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Friday, December 30, 2011

The music of the Unknown Artist

I found this reel of tape today while clearing up at home. God knows what it is. I don't have any means of listening to it and I'm not madly curious either. Half an hour later I was listening to The Fame Studios Story 1961-1973 (3cd Box) and I noted that one track on the third disc is credited to "unknown female".

There are only two generalisations about the sexes that hold good. When called upon to describe an item of clothing they once wore, women will always draw it on their body. When asked for their response to a piece of music, men will only tell you what they think once they know who it's by.

All minority evening radio works on this latter principle. Genre first, artist second, actual emotional response a distant third. It wonder if any radio station could find room for a programme which just played records based on what they sounded like and talked about them based on the things you could hear in them. Stupid question.

Friday, December 23, 2011

Sports Impersonality Of The Year

From The Art of Fielding by Chad Harbach:
Baseball was an art, but to excel at it you had to become a machine. It didn’t matter how beautifully you performed sometimes, what you did on your best day, how many spectacular plays you made. You weren’t a painter or a writer - you didn’t work in private and discard your mistakes, and it wasn’t just your masterpieces that counted. What mattered, as for any machine, was repeatability. Moments of inspiration were nothing compared to elimination of error.
Whenever players are asked to comment on a game in progress they'll tend to say "we need to cut out the errors". Commentators, on the other hand, say "they need to produce something special". Never read anything which illuminated the different ways of looking at it quite as well as this.

Thursday, December 22, 2011

The Importance Of Somebody Being Ernest


My Dad was called Ernest. That's him pushing my sister. Over the last thirty years we've watched the fashions in boy's names click by. We've seen the stalwart Edwardian names give way to the matier painter and decorator names of the 40s and 50s. We saw all sorts of unlikely names come back but my sister and I have always been pretty certain that it would be a long time before anyone would call a child Ernest again.

Today my wife was in the hairdressers next to another client with a four-week old baby. "What's his name?" she asked. The mother explained that they had combed through all the available names in search of something that wasn't going to turn up in those inevitable lists of the most popular names. They'd decided on Ernest. Best of luck, son.

Monday, December 19, 2011

Families at war and peace

Watched The War Room, D.A. Pennebaker's 1993 documentary about Bill Clinton's election team. It's pre-digital. The only mobiles are huge items, charging on desks. The pace of the campaign is dictated by the headlines of daily papers. There's some talk of "meeting round the computer, then you can show us."

The thing that makes it more remarkable is the fact that James Carville, the "raging cajun" who stars in the film as Clinton's chief strategist, is an item with Mary Matalin, who also appears in the film as a key spokesperson for the incumbent President George Bush. This seems to me like the definition of a civil society.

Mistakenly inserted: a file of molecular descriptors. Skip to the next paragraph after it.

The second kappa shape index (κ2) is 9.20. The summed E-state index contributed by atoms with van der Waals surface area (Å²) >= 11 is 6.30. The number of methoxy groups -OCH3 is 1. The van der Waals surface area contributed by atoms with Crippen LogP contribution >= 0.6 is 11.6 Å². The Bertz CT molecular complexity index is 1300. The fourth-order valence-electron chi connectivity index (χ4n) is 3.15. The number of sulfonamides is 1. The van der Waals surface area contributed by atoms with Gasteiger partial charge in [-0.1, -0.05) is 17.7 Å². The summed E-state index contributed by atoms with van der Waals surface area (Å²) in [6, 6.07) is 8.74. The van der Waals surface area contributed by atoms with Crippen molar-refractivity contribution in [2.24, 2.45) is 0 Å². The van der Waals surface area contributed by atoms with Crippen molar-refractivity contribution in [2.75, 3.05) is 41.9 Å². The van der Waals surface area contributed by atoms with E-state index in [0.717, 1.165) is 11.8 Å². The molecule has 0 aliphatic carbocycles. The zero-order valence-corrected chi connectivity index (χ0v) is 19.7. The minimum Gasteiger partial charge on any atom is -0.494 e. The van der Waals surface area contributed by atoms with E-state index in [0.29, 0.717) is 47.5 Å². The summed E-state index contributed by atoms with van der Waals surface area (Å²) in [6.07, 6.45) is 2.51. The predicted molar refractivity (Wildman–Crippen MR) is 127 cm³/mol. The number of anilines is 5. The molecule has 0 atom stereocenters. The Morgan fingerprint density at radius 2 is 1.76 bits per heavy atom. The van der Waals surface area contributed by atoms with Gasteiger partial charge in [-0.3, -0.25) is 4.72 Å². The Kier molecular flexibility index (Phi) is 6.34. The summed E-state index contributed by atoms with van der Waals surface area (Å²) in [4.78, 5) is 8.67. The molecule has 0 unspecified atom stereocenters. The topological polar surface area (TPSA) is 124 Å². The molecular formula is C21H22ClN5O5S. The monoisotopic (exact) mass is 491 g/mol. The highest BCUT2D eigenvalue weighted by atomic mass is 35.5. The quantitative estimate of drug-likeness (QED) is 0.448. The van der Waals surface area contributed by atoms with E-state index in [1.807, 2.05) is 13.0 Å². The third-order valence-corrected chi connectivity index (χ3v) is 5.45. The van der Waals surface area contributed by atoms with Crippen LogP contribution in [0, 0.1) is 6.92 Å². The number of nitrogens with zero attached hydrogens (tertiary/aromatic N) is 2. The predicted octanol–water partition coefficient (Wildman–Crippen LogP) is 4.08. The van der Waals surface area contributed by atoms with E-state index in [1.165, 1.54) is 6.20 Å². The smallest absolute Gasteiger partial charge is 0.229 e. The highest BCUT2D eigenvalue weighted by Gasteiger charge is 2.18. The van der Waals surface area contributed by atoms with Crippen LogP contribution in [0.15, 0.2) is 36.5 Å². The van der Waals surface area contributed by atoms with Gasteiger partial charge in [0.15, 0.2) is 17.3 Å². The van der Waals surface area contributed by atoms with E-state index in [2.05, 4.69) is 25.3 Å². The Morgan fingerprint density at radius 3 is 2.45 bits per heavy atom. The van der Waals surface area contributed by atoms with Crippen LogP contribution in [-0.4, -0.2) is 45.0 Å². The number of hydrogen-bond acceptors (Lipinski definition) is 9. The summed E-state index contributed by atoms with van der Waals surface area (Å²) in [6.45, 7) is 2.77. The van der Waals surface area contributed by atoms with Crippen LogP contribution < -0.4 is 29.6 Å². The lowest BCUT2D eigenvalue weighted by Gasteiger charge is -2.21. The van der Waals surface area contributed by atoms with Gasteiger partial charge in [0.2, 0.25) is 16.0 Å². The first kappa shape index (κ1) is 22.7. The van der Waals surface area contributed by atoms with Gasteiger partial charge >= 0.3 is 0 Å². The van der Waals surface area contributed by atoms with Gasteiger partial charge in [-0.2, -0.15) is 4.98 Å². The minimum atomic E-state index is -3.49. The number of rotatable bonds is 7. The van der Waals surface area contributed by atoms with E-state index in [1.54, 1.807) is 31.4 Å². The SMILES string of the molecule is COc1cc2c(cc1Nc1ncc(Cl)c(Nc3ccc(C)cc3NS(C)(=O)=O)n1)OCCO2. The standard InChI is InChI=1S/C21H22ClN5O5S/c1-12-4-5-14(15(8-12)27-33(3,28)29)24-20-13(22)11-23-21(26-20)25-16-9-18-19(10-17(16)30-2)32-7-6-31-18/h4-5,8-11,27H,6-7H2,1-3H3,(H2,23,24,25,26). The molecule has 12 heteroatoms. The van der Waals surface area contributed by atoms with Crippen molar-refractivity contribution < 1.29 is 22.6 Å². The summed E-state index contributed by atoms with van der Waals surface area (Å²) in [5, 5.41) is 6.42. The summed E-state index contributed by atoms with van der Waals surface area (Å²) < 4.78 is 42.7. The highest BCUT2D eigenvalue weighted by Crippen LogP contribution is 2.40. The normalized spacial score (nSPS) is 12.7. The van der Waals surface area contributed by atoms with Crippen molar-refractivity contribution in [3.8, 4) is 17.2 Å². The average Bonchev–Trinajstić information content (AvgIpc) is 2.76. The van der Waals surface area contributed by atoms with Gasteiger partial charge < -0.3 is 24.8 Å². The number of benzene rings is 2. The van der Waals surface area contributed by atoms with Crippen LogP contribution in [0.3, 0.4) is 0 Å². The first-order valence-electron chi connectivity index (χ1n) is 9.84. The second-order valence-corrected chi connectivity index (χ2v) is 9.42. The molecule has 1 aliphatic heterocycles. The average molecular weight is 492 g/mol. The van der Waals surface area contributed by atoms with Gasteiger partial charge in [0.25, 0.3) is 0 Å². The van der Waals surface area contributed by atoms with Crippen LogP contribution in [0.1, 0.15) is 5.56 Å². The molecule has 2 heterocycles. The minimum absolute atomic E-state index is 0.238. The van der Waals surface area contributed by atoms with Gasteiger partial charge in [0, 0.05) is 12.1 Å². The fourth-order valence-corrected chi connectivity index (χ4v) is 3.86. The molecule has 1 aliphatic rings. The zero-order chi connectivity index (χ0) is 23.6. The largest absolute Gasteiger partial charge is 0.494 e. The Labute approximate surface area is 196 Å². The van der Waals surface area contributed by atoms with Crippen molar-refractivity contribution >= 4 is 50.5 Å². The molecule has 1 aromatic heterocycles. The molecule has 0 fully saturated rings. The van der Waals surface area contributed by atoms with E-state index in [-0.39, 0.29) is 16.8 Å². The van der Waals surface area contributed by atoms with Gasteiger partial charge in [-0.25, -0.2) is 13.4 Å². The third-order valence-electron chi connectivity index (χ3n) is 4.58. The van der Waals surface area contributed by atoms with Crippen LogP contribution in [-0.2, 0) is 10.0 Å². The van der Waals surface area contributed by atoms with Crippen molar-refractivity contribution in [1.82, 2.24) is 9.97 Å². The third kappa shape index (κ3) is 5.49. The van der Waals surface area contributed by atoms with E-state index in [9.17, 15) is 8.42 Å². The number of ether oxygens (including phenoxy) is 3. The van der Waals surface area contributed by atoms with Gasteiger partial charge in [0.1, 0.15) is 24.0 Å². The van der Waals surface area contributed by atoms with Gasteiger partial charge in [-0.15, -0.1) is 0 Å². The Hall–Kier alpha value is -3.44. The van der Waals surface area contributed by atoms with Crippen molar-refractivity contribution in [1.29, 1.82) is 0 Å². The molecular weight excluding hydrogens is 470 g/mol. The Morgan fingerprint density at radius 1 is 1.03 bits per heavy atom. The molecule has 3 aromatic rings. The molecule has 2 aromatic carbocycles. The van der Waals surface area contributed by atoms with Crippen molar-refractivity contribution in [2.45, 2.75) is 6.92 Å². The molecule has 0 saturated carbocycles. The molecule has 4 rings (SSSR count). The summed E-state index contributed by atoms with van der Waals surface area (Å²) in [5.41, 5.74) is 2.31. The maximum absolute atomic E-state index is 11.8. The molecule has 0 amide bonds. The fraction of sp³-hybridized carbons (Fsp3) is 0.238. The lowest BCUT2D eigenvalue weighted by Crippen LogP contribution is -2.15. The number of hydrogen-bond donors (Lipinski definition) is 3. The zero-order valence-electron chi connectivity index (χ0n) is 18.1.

Friday, December 16, 2011

Why actors make such good bankers

This morning I went to a screening of Margin Call, the Kevin Spacey/Jeremy Irons drama about the coming apart of a Wall Street firm over a 36-hour period in 2008. It begins with a corporate cull, as over 70% of a dealing floor are "let go" in a few hours. The human resources people move in to state the severance terms, the Blackberrys are switched off, computer access codes changed and security men escort the 70% off the premises with their personal possessions in a cardboard box.

Once they've gone Spacey gathers his remaining troops and reassures them that because they have survived they are a lot nearer to their boss's job than was the case a few hours earlier. They may miss the people who've gone, he says, but they know that ultimately they're the beneficiaries of the cull.

It's quite a shocking scene and the young actors (Zachary Quinto and Penn Badgley among them) manage to look shocked on our behalf. So this is how the world of finance works. This is the brutal downside to those big bonuses. How foreign that is to the lives the rest of us lead.

But then another thought stole over me. If there's one section of the population for whom this shouldn't be a surprise, one bunch of professionals who have spent huge parts of their young lives finding themselves on one side or another of an uncaring cull, who know what it's like to be figuratively escorted off the premises, who know that the difference between success and failure can be the flip of a coin, it's actors.

Thursday, December 15, 2011

Why don't we cough on the radio?

Before doing Front Row on Tuesday night I was worried that my incipient cough would let me down. It had kept me awake most of the night before. In the words of Julian Clary, I sucked on a Fisherman's Friend until a minute before we went live. Fifteen minutes later I was once again amazed to note that I'd got through it all without even thinking of coughing.

I've discussed this with broadcasting people before. How the adrenalin required to do radio or TV somehow shuts down all the receptors that make us want to cough or sneeze. On the stage it's known as "Doctor Theatre". The person on the stage will not feel the need to cough at all. The person down in the audience will find it impossible to stop.